Four years ago I was drawn to a handful of films, all vying for positions on my top ten list. There were quite a few genres all taking positions, the saga-like crime drama (Casino), the sweeping dramatic action film (Braveheart), the tearful foreign drama (Il Postino), the tearful American drama (Dead Man Walking), the biographical drama (Nixon), the unbelievably smart action film (Se7en) the meticulous action film (The Usual Suspects), the hilarious satire (Get Shorty), the cute family film (Babe), and then there was the eye-catching animated film. Toy Story was quite the surprise. I had not really been blown away from a Disney film since Beauty and the Beast (my lack of adoration for The Lion King has been well documented), so I was not expecting anything from Toy Story. Then it turned out to be a beautiful film, that worked because it had a grasp on exactly what it was. It did not simply try to show off the fact that it was computer generated (a fact present by the film's lack of showing humans), but took on a position as a true family film. Often makers of such films only point at the young audience who will be holding up its gross (Doug's 1st Movie and Pokémon the First Movie: Mewtwo Strikes Back most recently), but also allows the adults taking the children to the film to enjoy it. I was literally mesmerized by Toy Story, a fact that I thought would hurt its sequel. The minute I learned of a sequel, I was dismayed, thinking that the idea of a follow-up was rather stupid. But you know what, Toy Story 2 is, without a doubt, better than its predecessor.
I truly adored this film. It was not only fun, but also great to look at. I laughed more and was in awe more with this one due to the fact that the sequel has allowed itself to grow older with its characters. There was a more carefree approach to the first one, a fact that helped it. But this one is much more dramatic. There is a period of the film in which Woody (Hanks) must make a life altering decision. This was no simply decision, it was one that made sense from both aspects, and truthfully I could not really decide which way I wanted him to go. It is rare that an animated film allows itself to make children think. I know that the smallest of children will view the film in a fanciful way, not really picking up on the dramatic undertones, but your older children and adults can bask in the true cinematic experience of being allowed to think out decisions of such in this film.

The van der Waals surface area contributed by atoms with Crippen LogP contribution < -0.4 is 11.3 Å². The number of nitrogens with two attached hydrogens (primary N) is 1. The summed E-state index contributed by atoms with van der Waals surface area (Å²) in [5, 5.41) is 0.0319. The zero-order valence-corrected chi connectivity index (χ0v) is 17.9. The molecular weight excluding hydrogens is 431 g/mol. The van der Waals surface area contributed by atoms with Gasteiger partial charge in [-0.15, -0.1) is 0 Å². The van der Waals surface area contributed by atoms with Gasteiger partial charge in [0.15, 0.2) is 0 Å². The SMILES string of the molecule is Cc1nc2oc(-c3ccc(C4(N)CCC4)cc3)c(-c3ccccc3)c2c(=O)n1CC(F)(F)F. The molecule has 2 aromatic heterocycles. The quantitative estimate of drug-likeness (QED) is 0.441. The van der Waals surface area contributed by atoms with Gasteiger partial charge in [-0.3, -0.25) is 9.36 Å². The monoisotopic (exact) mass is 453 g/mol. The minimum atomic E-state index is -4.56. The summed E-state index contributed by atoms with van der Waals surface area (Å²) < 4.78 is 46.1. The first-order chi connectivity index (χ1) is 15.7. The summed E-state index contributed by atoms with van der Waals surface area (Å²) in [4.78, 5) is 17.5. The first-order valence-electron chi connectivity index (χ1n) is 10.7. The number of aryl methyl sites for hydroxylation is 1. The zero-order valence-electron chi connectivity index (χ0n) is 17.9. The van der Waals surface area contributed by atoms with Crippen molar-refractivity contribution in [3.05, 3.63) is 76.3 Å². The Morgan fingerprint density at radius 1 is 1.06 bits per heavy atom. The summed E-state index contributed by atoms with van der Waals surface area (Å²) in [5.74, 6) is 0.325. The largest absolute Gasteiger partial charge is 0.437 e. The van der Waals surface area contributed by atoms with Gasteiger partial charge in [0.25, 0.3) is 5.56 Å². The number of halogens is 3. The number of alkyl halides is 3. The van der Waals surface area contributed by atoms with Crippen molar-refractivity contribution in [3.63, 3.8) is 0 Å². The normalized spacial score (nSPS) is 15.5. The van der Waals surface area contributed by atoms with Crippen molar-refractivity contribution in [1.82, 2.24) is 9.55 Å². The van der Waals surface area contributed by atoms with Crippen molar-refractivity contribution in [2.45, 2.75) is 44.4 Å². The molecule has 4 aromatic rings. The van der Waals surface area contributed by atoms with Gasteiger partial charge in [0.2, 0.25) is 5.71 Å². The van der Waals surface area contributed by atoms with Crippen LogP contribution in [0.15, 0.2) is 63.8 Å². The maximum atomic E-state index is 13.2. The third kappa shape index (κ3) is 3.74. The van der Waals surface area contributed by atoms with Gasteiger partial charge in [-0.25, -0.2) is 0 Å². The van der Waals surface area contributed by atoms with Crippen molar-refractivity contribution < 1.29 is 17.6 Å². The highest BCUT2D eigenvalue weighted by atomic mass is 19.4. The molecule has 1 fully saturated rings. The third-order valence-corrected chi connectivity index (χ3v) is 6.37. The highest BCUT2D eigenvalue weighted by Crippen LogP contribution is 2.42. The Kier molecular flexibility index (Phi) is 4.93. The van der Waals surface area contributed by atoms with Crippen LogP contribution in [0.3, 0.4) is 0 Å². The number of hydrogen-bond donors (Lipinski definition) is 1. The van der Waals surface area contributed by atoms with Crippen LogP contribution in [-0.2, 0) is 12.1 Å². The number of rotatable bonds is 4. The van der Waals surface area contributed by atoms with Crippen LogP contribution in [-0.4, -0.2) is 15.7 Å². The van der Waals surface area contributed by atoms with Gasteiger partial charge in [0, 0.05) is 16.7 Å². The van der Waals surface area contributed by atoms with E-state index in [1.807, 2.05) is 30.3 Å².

Toy Story 2 follows what happens when young Andy's beloved Woody the cowboy toy is kidnapped. It seems that he is a collector's item, having had a huge movement in the fifties, much like the years of Howdy Doody. A greedy toy salesman (Knight) steals Woody and makes plans to send him abroad, where Asian museum owners are interested in a collection of Woody and the rest of his Round-Up Gang. The gang includes Wood's faithful horse, the thinking prospector Smelly Pete (Grammer), and Woody's faithful companion Jessie the Cowgirl (Cusack). Woody must make the decision of whether or not he should head back home to Andy, where he knows the child will miss him. This would be fine if it was not for the fact that Jessie and The Prospector know all too well what it is like to be forgotten by children through the years (the three minute sequence in which Jessie recounts her lost child to a Sarah McLachlan ballad is beautiful; with the song standing as a Oscar hopeful), as well as the fact that the three of them will be thrown back into storage if Woody is not gone and therefore not part of the deal.